The Vampire is, you will remember, a most attractive model with the extended elliptical wing tips and characteristic angular fins of the early marques. The motor is mounted at an extreme angle in the rear of the fuselage (see right).

Boys’ design is better looking and more ‘true to scale’ than the later Wilmot Mansour kit, and more practicable than Cockle’s large and over-ambitious Aeromodeller offering.

I have long been contemplating a Boys’ Vampire (to match Chris Strachan’s lovely L1 Swallow), though with a trough and an L2 in the traditional position. This modification, as well as being a trifle pusillanimous, may actually be unnecessary. Chris thinks the Rapier could be retained in the original location: the model is trimmed with a rearward CG and the massive downthrust prevents an initial ‘zoom to doom’; as the motor burns, the CG moves forward, ready for (one lives in hope) the gliding phase. Hmm … it’s worth a try; after all, if it worked in the old days, why not now? Or have I missed something? Not only would the jet exhaust from the proper orifice, the model would also be ‘authentic’ and might even be allowed in an Eddie Riding contest.
The Orange Peril and the Origins of Jetex

Stories about this singular six-foot aeroplane appear in SAM Speaks from time to time; for example, April’s ‘Gliderscope’ included a sad story of John Ralph (who I’m sure knows better now) chucking one to its doom off the edge of a quarry.

A fine example of the IMA WWII artefact was exhibited at Tangmere [above right]. Curiously, it had a most ill informed and misleading label [below right], suggesting it was “based on the design of the Slingsbury Sail plane”, “powered by a ‘JETEX’ unit”, and dropped from a mother craft, collecting data “for the ground boffins”!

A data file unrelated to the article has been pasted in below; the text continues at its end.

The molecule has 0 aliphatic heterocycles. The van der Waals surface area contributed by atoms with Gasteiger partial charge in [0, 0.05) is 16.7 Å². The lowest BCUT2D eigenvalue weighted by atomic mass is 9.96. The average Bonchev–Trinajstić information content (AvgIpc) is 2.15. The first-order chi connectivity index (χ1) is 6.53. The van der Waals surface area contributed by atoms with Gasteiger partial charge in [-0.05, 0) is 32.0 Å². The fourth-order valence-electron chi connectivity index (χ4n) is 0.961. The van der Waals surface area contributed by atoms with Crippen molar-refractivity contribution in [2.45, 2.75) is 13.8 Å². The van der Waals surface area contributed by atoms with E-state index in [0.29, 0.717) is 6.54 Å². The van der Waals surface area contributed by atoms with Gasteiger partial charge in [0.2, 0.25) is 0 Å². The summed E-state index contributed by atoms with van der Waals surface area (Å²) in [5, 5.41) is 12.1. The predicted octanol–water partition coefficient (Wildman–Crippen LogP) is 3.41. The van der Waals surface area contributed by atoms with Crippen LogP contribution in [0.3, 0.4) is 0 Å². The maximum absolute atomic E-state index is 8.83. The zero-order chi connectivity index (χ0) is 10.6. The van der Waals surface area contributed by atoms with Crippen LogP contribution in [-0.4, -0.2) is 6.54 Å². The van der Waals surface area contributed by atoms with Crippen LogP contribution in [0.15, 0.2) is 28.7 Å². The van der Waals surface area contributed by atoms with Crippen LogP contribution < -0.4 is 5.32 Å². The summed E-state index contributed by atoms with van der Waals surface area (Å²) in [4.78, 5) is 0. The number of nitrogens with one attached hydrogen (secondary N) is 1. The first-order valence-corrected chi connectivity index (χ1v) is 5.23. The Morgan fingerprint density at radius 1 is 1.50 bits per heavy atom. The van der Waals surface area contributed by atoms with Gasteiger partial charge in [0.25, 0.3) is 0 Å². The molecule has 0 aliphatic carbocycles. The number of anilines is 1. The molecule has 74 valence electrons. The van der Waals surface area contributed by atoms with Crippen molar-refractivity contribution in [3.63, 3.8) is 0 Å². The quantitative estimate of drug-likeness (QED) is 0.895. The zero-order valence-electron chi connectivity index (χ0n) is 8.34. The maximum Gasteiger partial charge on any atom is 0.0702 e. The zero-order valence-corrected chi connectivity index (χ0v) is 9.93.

Many thousands of these target drones (for that is what they are) were built, and they still turn up from time to time; John Harvey has one and David Bintcliffe bought another at an auction recently [see photo below right]. However, it would appear from my correspondence that David Carpenter’s ‘potted history’, published on the Jetex Engineering Works website some years ago, is not as well known as I had thought, so a ‘definitive’ history especially for SAM Speaks may be in order.

First, here are Dr Bintcliffe’s first impressions: “It came complete in a very heavy duty cardboard box [this is unusual] and it is in good condition apart from some wrinkles in the wing covering and a few [bullet?] holes filled over with paper. The fuselage has a beefy hardwood crutch covered by papier mâché side-shells with wings set at what seems to be a very high angle of incidence. All aerodynamic surfaces plug in with very small tongues.”